Dr. Oz, Psychics, and Bad Science

If you have been following the news lately you know that Amanda Berry (along with Gina DeJesus and Michelle Knight) was recently found alive after being kidnapped in 2003. This is a happy story  but there is an element of it that highlights an important issue regarding the benefits of scientific skepticism when it comes to our mental health. Amanda Berry’s Mother who, sadly passed away before her daughter was found, sought solace and information by consulting “psychicSylvia Browne on a 2004 episode of the Montel Williams show. Browne bluntly informed Berry’s mother that “She’s not alive, honey.” Browne further went on to state that she envisioned Amanda’s Jacket in a dumpster with DNA on it. She is now rightly, being discredited by the media as a fraud. Browne is indeed a reprehensible hack but that is not why I am writing about her; the event itself does a lot to illustrate that people who style themselves as “psychic” are either delusional or self-serving hucksters who prey on other people’s grief. I therefore didn’t really see a need to comment on it until I saw a video from the Dr. Oz show. Where, according to Dr. Oz,  they were conducting a groundbreaking experiment on Theresa Caputo, the so-called Long Island Medium.

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Dr. Oz is a trained surgeon so he should have a solid understanding of science and the scientific method but he has a history of subverting reality in order to get ratings. Nevertheless he is seen by millions daily and has a potentially large influence over a large number of people. The “groundbreaking experiment” was conducted on the Dr. Oz show by Dr. Daniel Amen who performed a Single-Photon Emission Computerized Tomography (SPECT) scan on Caputo  and asked her to do a “reading” on an audience member and indicate when she was receiving a message from a deceased person. SPECT scans have numerous legitimate clinical uses and are very useful for imaging blood flow through an organ or organ system. Blood flow through an organ, however, tells us nothing about whether there is communication with the great beyond. Further the fact that they looked for activity after she claimed to be experiencing something is backwards. For the experiment to have been even somewhat valid they should have been able to see it first WITHOUT her telling them that she was speaking to the dead. They were simply confirming their own beliefs when they associated increased blood flow with psychic activity. In point of fact that could just be the part of her brain that gets active when she is cold-reading an audience.

 
Science deals with testable theories and the way to ensure that a hypothesis or theory is testable is to make sure it is falsifiable. I know that this sounds counterintuitive but a hypothesis that is so general that it is always true and can thus be applied to any situation is actually useless. For example, say that I offered you a magic pill and told you that it will make you become physically fit but that it is only effective if you completely believe that it works. If you take it and don’t get fit, it must be that you don’t truly believe. I can always blame the pill’s failure to work on the fact that you didn’t believe in it. If, you were to object and say that you did believe it, I would merely say that if you had believed, it would have worked. Since it is unfalsifiable I can always justify my hypothesis no matter what the outcome. This is how psychics and mediums work! They say they are talking to dead loved ones and if you don’t feel the presence of your loved ones you must not have believed in the first place.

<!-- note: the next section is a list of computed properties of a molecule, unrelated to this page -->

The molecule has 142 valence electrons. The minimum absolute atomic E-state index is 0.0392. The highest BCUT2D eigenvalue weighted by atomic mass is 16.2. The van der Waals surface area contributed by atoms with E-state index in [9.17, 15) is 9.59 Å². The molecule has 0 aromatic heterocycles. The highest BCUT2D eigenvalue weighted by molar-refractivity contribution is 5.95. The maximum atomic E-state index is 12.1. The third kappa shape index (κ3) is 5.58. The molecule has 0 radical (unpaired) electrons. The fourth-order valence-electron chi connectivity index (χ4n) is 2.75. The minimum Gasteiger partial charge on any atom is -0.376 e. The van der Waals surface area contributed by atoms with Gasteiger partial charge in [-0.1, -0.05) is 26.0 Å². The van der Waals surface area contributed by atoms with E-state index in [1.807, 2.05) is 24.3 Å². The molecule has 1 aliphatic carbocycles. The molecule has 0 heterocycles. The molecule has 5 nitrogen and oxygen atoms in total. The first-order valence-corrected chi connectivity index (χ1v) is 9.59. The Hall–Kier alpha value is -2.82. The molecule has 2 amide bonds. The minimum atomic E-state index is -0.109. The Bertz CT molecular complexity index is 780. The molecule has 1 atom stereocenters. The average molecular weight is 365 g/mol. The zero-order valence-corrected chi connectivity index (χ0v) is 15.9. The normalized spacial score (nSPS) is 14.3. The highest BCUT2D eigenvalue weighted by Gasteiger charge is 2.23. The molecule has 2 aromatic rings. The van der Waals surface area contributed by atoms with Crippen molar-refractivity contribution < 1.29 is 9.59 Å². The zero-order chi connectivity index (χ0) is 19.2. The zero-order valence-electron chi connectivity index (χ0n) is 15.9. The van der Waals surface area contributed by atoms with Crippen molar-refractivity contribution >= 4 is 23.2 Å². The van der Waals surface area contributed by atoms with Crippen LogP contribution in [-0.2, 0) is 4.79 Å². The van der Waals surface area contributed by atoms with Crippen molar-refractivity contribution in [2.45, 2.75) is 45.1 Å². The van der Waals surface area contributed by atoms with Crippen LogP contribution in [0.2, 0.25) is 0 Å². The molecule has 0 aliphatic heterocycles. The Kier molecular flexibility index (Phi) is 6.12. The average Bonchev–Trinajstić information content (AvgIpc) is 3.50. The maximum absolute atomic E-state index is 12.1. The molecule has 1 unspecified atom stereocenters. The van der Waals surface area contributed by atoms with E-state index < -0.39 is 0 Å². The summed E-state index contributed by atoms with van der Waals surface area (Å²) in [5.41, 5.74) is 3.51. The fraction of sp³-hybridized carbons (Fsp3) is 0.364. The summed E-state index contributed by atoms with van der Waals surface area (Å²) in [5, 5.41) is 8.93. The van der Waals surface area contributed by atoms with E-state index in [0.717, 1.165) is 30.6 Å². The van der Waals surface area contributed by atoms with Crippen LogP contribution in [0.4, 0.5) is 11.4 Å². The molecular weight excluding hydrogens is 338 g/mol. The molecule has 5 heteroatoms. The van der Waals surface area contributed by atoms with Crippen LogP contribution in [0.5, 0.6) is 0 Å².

When  people like Caputo, Amen, and now apparently Dr. Oz conduct  tests with scientific-looking equipment that does not test what they claim it does, they are doing nothing more than proffering pseudoscientific nonsense, which is damaging to public health and well being. Remember that increased blood flow to an area of the brain just tells you that the area is more active, it does not tell you why. Unfortunately to those who believe, I simply don’t see it because I don’t believe it; my skepticism is ruining it for me.  To that I say remember this: although gravity is a scientific theory I am free to doubt its existence. Doing so does not, however, diminish its effect on me; it works whether I believe or don’t believe. Real facts are true whether you believe them or not.

Finally let me be clear that I do not mean to imply any disrespect to those grieving individuals who seek out psychics. I lost my Dad two years ago to cancer and the grief of that still periodically Boot-Stomps me in the face. I would love a chance to communicate, even indirectly, with him at least one more time. I know from experience that it is almost impossible to be rational while grieving. The sad fact is that these self-styled “mediums” are acutely aware of this. People like Sylvia Browne, Theresa Caputo, John Edward, James Van Praagh, among the many others are nothing more than predatory, self-aggrandizing frauds who don’t deserve a bit of the attention they receive and certainly shouldn’t be taken seriously by anyone.

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3 thoughts on “Dr. Oz, Psychics, and Bad Science

  1. Pingback: Dr. Oz: A Hazard To America’s Health | Illuminutti

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  3. Pingback: Skeptical ‘Zombies’ Attack Alleged Psychic James Van Praagh (VIDEO) | Illuminutti

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